Kenneth Lam originally hails from Hong Kong and came to Shanghai 13 years ago to manage retail chains. For the last four years, he has been working as the managing director of AsianBiz, a business service provider which specializes in serviced and virtual offices, and in complementary services such as outsourced accounting, HR and legal support. He spoke to CHINA ECONOMIC REVIEW about the state of the commercial real estate market, dealing with competition, and how his company hopes to benefit from the Shanghai World Expo 2010.
Q: The commercial real estate market has been hurting for nearly a year now. What are the current conditions like?
A: There’s always a cycle in these markets. From 2005 to 2007 there was actually a shortage of office space. Occupancy rates were very high, tracking the booming economy. And people kept building office buildings. At the end of 2008, when the crisis started, there were a lot of new buildings just coming online, and so it now appears that in some regions in Shanghai there is an oversupply, especially in Lujiazui in Pudong. In 2009, close to 70% of the new grade A office space was put up in Lujiazui. So regionally there’s an oversupply, and there are still a lot of new buildings going up. Now everything is slowing down, but it will take a while to digest all that inventory – maybe two years. Even though some projects have been slowed and there will be a lot of investors coming to China to set up new offices in 2010, we are still going to have more supply than demand.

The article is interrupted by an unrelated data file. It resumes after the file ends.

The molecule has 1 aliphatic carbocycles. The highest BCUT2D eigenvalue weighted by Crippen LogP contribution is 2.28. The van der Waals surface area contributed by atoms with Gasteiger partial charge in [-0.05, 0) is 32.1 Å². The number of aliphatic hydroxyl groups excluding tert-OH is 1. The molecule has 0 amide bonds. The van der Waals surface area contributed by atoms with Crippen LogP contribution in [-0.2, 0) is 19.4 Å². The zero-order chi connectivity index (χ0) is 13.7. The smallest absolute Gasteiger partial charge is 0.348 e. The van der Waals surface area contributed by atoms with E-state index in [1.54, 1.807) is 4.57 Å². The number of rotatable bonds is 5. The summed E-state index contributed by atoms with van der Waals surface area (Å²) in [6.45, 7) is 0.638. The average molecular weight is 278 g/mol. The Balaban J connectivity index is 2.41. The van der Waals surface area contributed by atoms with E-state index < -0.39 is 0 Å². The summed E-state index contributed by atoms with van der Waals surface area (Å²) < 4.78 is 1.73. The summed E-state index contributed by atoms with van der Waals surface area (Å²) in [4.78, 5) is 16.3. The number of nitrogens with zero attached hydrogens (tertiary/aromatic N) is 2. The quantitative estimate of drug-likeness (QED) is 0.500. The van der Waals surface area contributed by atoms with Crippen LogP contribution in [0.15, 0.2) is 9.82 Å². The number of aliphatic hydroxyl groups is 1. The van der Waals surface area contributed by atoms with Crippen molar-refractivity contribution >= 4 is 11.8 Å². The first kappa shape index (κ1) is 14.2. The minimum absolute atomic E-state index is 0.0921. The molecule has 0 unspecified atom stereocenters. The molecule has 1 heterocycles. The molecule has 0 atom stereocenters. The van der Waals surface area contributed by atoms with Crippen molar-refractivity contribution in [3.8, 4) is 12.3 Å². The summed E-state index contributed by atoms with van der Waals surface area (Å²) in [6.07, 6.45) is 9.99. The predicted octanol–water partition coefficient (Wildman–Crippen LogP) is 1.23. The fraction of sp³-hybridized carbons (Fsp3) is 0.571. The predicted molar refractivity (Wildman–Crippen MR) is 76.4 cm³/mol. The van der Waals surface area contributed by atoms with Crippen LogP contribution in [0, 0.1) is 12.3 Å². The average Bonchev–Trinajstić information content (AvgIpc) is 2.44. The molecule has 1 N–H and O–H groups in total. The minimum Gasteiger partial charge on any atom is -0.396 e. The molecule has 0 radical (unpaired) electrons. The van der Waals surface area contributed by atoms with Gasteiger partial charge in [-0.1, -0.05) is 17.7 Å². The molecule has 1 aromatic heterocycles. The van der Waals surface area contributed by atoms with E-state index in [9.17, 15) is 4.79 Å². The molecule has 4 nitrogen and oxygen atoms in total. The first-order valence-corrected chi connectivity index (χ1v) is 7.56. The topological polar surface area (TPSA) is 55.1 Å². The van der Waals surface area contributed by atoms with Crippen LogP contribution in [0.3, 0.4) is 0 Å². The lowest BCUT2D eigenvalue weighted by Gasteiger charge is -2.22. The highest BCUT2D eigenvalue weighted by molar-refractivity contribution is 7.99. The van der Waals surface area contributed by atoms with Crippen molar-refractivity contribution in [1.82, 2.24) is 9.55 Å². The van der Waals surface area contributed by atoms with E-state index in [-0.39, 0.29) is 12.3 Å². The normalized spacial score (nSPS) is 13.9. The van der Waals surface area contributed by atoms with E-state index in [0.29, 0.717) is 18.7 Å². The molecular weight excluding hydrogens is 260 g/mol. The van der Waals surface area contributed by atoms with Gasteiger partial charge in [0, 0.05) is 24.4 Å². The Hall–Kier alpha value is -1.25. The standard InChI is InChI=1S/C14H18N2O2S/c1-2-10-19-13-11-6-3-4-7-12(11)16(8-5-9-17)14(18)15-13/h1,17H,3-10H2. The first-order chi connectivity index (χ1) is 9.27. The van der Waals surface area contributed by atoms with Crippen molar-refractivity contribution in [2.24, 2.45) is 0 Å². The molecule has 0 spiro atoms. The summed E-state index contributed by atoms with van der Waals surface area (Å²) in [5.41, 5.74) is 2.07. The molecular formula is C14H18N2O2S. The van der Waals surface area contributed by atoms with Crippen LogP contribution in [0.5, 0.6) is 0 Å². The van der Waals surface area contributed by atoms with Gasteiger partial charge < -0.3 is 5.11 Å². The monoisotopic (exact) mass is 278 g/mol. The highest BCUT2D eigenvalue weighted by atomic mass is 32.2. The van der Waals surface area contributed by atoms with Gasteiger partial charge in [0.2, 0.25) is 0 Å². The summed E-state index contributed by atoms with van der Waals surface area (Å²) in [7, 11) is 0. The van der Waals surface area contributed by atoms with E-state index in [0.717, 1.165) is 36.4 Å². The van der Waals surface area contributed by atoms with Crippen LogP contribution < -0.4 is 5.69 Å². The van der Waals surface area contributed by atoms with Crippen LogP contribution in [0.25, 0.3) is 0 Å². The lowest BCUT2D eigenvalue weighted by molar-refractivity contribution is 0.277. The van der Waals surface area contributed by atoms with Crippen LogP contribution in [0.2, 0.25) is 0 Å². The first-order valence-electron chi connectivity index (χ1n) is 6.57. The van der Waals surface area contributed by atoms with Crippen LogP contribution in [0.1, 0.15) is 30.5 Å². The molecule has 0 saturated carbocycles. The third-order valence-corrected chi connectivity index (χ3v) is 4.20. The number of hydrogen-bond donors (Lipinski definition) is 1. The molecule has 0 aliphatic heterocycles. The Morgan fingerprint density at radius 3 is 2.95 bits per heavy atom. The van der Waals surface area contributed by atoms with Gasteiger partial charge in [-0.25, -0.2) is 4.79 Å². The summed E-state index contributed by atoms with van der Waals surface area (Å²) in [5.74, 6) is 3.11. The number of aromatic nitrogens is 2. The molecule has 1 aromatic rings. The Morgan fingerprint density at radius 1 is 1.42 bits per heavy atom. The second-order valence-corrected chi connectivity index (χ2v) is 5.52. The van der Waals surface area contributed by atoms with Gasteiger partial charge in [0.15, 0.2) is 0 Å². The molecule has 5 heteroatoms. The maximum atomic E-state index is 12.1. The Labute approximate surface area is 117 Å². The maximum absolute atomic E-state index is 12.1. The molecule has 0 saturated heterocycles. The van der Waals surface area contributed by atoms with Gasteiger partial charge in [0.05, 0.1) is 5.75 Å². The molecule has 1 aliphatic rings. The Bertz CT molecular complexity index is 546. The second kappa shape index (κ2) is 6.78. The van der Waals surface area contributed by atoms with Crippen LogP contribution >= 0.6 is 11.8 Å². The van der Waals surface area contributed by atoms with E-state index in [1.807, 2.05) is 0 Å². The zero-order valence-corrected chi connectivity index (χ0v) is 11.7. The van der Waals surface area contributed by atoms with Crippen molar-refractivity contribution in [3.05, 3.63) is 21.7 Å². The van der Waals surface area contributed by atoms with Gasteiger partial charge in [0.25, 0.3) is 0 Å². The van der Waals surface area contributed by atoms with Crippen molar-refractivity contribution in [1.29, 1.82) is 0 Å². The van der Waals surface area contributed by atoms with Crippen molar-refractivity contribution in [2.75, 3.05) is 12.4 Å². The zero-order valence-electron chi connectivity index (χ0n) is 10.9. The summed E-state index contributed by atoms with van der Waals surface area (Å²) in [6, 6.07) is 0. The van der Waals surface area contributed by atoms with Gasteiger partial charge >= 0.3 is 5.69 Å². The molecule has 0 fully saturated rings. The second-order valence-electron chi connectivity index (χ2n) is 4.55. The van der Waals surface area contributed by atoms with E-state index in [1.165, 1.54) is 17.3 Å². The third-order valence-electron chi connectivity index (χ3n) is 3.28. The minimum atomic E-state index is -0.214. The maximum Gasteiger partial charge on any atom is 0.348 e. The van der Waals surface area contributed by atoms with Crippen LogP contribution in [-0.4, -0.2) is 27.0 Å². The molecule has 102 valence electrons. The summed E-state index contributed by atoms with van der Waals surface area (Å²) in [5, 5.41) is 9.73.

Q: How is the serviced and virtual office sector faring in this context?
A: In comparison to the conventional office market, our serviced office business has benefited from the market changes. In fact, over the last 12 months, so many companies were fighting for survival that it was kind of a benefit to our company. There was a downsizing, and everybody tightened up with their budgets and wanted to be more flexible with their leasing terms. This all drove demand for our products. In fact, we opened three more business centers in 2009.
Q: What is your competitive strategy? It seems like there has been lots of market entry in the serviced office sector.
A: In terms of pricing and cost compared to the whole industry, if you consider price ranges on a grade of A to C-, we have been positioning our pricing between C and B-. It looks like we did the pricing right. There’s been a lot of movement. Eighty percent of the companies in China survived the downturn, but they still need to cut their budgets for office space, and we fit their budgets. Our secondary services also benefited. During the course of the crisis, companies downsized their teams and outsourced their accounting and HR work to us, which easily cut their overhead by 50%.
Q: And how much are you expecting to benefit from the Expo?
A: We are going to benefit a lot because the Expo paints a very attractive picture for investors, even for very small companies that want to come here and test the water, in Shanghai in particular. At the same time, these companies are still looking at their costs. On one side they are looking forward to a very exciting market in China, but back at home they still have uncertainty, so they are tending to be conservative. They are so desperate to find solutions and information on how to handle their accounting, taxation, employment as well as their incorporation. And they want to save money. All this plays to our advantage.
Q: How are you finding your customers? Any particular new marketing strategies?
A: To be frank, a significant portion of new customers are being introduced by our current clients. Also, we’ve been very active in business networking, which is always the most cost-effective way of doing your marketing. In addition, we have begun cooperating with overseas marketing partners in different markets to help present our services to foreign customers. During the Expo period, we will also try to gain more exposure through advertising.